If this sounds pessimistic of me, note that never in this essay have I stated that I will not try, or that no one else should try. Success in this project looks something like this: regardless of whether I earn the Nobel Peace Prize, I will have made the most authentic effort possible to think critically about the issues surrounding the extent to which I, you, and society can actualize the values we share (at least, that I hope we share). Bonus points if someone else finds these musings of mine somewhat thought-provoking.

So, now that we have dispelled any unreasonable expectations for this blog’s content — both positive and negative — let me explain what sorts of topics I may cover throughout my blogger’s career, before you leave thinking this site is pointless. “Saving the world” is basically the same in my mind as in anyone else’s; it’s the details that need sorting out. Most of us desire a society, or multiple coexisting societies, in which every person’s potential to pursue happiness with liberty is maximized. The debates over the means to that end could fill a nation’s worth of libraries, encompassing everything from personal ethics to large-scale politics.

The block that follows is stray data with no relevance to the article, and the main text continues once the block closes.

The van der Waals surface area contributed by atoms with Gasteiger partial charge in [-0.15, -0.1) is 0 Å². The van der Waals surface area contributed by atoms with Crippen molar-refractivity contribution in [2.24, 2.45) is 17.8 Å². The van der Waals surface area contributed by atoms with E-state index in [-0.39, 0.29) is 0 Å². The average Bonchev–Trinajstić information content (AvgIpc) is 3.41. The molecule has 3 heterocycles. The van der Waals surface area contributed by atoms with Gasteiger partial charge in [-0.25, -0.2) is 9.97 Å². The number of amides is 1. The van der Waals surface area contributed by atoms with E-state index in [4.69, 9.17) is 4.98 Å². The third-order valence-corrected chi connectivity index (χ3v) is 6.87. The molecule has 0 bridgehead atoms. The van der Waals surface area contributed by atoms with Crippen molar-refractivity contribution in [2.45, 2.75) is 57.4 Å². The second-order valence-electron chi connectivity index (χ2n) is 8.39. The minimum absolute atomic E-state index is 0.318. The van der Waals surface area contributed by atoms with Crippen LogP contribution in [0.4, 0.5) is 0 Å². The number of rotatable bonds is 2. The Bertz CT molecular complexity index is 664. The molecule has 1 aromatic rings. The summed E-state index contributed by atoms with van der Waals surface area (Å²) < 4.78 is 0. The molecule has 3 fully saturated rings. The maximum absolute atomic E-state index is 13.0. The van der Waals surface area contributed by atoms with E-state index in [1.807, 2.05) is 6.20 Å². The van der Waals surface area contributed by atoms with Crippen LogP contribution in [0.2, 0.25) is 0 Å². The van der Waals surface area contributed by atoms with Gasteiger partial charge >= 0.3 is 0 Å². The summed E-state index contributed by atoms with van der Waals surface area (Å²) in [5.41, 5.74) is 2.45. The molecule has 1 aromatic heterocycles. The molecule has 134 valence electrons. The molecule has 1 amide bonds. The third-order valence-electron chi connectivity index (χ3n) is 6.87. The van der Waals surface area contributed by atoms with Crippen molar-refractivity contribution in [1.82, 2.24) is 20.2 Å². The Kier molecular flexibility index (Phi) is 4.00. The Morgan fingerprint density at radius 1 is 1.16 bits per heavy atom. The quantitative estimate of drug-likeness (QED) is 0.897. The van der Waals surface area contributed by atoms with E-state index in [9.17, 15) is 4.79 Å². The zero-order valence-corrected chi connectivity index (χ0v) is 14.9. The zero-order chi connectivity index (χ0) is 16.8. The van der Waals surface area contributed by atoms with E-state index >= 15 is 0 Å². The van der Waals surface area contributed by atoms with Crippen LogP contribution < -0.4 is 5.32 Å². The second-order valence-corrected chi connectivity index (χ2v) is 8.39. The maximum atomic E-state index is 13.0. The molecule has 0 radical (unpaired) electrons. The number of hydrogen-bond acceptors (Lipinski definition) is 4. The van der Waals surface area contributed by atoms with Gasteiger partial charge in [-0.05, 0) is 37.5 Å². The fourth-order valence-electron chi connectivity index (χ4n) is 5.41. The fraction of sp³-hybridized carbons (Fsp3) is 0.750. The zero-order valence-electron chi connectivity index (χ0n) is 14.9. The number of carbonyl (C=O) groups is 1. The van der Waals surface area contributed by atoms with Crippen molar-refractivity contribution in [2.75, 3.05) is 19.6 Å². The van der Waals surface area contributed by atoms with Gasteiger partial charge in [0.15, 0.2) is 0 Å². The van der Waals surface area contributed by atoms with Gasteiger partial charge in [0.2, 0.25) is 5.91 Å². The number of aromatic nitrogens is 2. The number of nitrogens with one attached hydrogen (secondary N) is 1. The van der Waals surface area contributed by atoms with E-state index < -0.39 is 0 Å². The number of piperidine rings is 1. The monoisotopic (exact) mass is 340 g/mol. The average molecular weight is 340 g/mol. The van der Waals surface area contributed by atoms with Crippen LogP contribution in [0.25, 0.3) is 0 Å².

To keep this blog ever on track, I swear to abide by this constant principle: If it has little relevance to the well-being of you or other conscious creatures, it has no right to any bandwidth here. Within the limits of that maxim, be you a passionate feminist or an enemy of malaria, there’s bound to be something of interest to you here if you are still reading this. The most powerful asset in our hands, as people discontent with the status quo, is determination. Apathy tends to shrink when you purposefully hold yourself accountable to others who keep ubiquitous tabs on you, saying to their fellows, “Who wants to start the bidding on how long this New Year’s Resolution will last?” That is the main reason I chose to start this blog.

Are you in?